How to Decide Between Speaking Up and Letting Go
- Kendra Fletcher
- 2019 27 Dec
Marriage is a microscope that allows us to see not just the surface faults of the person we vowed to love and cherish for always, but the inner workings that cause those faults to stand up and scream, “Hey! Look at me!”
It can also be a hotbed of offense, if we allow it to be. “I can’t believe he said that to me!” and, “I can’t believe she did that again!” can become the daily, latent mantra that undermines the entire relationship, and with it, any dream of marital bliss we might have once had.
Little by little, those seemingly small things become the whistling steam that threatens to make the kettle boil over.
So when it comes to a marriage relationship and all of the offenses and faults and idiosyncrasies that both husband and wife bring to the table, how do you know when to speak up and when do you just let it go?
Speak Up or Overlook?
Some of us are born to see the shortcomings of any situation, whether it’s the small tear in the seam of a carpet or the way our spouse noisily chews his food. We can’t help it; it’s just the lens with which we view the world.
While a person who can see where problems lie in an organization may bring much-needed improvements to the systems and overall health of the business or community, those suggestions and reforms can be viewed as abject criticism if not tempered by a loving relationship and carefully chosen words.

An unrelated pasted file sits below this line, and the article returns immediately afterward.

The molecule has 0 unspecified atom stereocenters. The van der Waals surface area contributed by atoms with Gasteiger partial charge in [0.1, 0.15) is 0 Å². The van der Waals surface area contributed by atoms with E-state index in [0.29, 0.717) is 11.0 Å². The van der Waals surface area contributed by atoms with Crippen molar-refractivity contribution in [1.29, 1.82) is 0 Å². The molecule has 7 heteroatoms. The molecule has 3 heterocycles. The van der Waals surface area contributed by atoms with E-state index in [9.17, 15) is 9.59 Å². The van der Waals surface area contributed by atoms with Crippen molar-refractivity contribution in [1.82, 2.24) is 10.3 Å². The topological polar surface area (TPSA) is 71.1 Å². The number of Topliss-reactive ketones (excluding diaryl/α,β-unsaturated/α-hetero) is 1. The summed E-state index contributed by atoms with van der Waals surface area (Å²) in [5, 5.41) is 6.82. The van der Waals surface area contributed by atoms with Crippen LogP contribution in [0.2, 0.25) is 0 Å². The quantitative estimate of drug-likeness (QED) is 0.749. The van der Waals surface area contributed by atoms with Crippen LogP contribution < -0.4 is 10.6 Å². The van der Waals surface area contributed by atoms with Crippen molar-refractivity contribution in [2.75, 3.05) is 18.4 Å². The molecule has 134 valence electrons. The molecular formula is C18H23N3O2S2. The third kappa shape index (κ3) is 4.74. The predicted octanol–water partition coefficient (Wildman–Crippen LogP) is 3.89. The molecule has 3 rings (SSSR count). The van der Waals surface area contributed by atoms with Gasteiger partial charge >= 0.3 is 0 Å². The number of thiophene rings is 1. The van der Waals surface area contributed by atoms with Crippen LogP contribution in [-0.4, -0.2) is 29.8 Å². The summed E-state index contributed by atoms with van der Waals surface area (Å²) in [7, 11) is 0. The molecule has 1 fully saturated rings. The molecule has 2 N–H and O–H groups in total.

In any case, we have to make deposits before we can make withdrawals, and if we’re always pointing out the faults in others without cheering on their successes, we’re taking out more than we’ve invested.
Others of us are more prone to overlooking problems because it’s a lot easier to sweep things under the rug than face what might need to be said.
This may seem like the kinder, gentler approach than that of the one who always comes across as a critic, but the truth is, when we let things fester for months and years, they never truly go away.
In fact, they can grow into something they never started out to be, and before we know it we have a crisis on our hands that could have been cautiously and thoughtfully handled much, much earlier.
Am I Truly Concerned or Just Annoyed?
So what do we do when we have a genuine concern? And how do we know if we should speak up? Which issues ought to prompt a frank discussion, and what can we overlook?
First, it is always a good idea to ask ourselves if what we are about to do or say is actually an attempt to step in where only the Holy Spirit should have dominion in the life of our spouse.
Try as we might, we are never as effective as God’s hand in the life of someone else.
Teens are often a great illustration of this principle. When one of our sons was 15, he met a youth pastor who would go on to influence him in poignant and meaningful ways.
Like many 15-year-old boys, he was prone to rolling his eyes at whatever we said, even if only covered by his hoodie so we couldn’t see the eyes do their thing. Along came Youth Pastor Guy Tim who appealed to our son in a way we couldn’t; he was younger than we were, way more fun than we were, and a new dad who wasn’t experiencing the type of parent/child conflict that wears you down from day to day… yet.
“Dad, do you know what Tim said today?” our son would greet us after each youth group meeting or coffee meet-up. “No,” my husband would reply. “What did the wise sage Tim say this time?”